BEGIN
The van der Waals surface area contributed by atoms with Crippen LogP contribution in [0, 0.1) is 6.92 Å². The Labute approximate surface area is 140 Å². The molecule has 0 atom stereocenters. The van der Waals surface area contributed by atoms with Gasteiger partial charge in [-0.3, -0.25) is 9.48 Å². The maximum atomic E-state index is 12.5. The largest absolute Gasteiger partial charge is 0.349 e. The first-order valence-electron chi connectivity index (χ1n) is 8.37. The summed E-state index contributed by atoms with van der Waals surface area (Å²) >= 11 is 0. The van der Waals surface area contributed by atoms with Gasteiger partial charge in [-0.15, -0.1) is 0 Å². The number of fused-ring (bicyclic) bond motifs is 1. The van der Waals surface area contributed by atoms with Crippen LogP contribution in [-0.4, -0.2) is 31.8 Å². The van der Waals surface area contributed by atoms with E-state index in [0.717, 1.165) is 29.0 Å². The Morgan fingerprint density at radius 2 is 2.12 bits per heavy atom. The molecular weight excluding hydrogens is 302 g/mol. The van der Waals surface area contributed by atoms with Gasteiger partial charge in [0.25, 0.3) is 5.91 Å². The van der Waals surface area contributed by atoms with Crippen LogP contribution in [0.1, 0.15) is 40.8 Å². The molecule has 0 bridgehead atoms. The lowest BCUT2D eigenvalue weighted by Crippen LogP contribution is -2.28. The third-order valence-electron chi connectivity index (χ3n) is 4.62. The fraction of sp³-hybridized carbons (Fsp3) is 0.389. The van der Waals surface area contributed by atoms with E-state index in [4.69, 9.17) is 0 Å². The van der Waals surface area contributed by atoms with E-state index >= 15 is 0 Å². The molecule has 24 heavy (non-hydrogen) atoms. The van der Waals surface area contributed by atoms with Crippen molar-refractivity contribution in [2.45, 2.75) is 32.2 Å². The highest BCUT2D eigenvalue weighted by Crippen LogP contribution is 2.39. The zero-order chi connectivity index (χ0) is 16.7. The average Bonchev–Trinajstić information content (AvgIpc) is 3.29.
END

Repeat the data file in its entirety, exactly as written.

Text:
The van der Waals surface area contributed by atoms with Crippen LogP contribution in [0, 0.1) is 6.92 Å². The Labute approximate surface area is 140 Å². The molecule has 0 atom stereocenters. The van der Waals surface area contributed by atoms with Gasteiger partial charge in [-0.3, -0.25) is 9.48 Å². The maximum atomic E-state index is 12.5. The largest absolute Gasteiger partial charge is 0.349 e. The first-order valence-electron chi connectivity index (χ1n) is 8.37. The summed E-state index contributed by atoms with van der Waals surface area (Å²) >= 11 is 0. The van der Waals surface area contributed by atoms with Gasteiger partial charge in [-0.15, -0.1) is 0 Å². The number of fused-ring (bicyclic) bond motifs is 1. The van der Waals surface area contributed by atoms with Crippen LogP contribution in [-0.4, -0.2) is 31.8 Å². The van der Waals surface area contributed by atoms with E-state index in [0.717, 1.165) is 29.0 Å². The Morgan fingerprint density at radius 2 is 2.12 bits per heavy atom. The molecular weight excluding hydrogens is 302 g/mol. The van der Waals surface area contributed by atoms with Gasteiger partial charge in [0.25, 0.3) is 5.91 Å². The van der Waals surface area contributed by atoms with Crippen LogP contribution in [0.1, 0.15) is 40.8 Å². The molecule has 0 bridgehead atoms. The lowest BCUT2D eigenvalue weighted by Crippen LogP contribution is -2.28. The third-order valence-electron chi connectivity index (χ3n) is 4.62. The fraction of sp³-hybridized carbons (Fsp3) is 0.389. The van der Waals surface area contributed by atoms with E-state index in [4.69, 9.17) is 0 Å². The van der Waals surface area contributed by atoms with E-state index >= 15 is 0 Å². The molecule has 24 heavy (non-hydrogen) atoms. The van der Waals surface area contributed by atoms with Crippen molar-refractivity contribution in [2.45, 2.75) is 32.2 Å². The highest BCUT2D eigenvalue weighted by Crippen LogP contribution is 2.39. The zero-order chi connectivity index (χ0) is 16.7. The average Bonchev–Trinajstić information content (AvgIpc) is 3.29.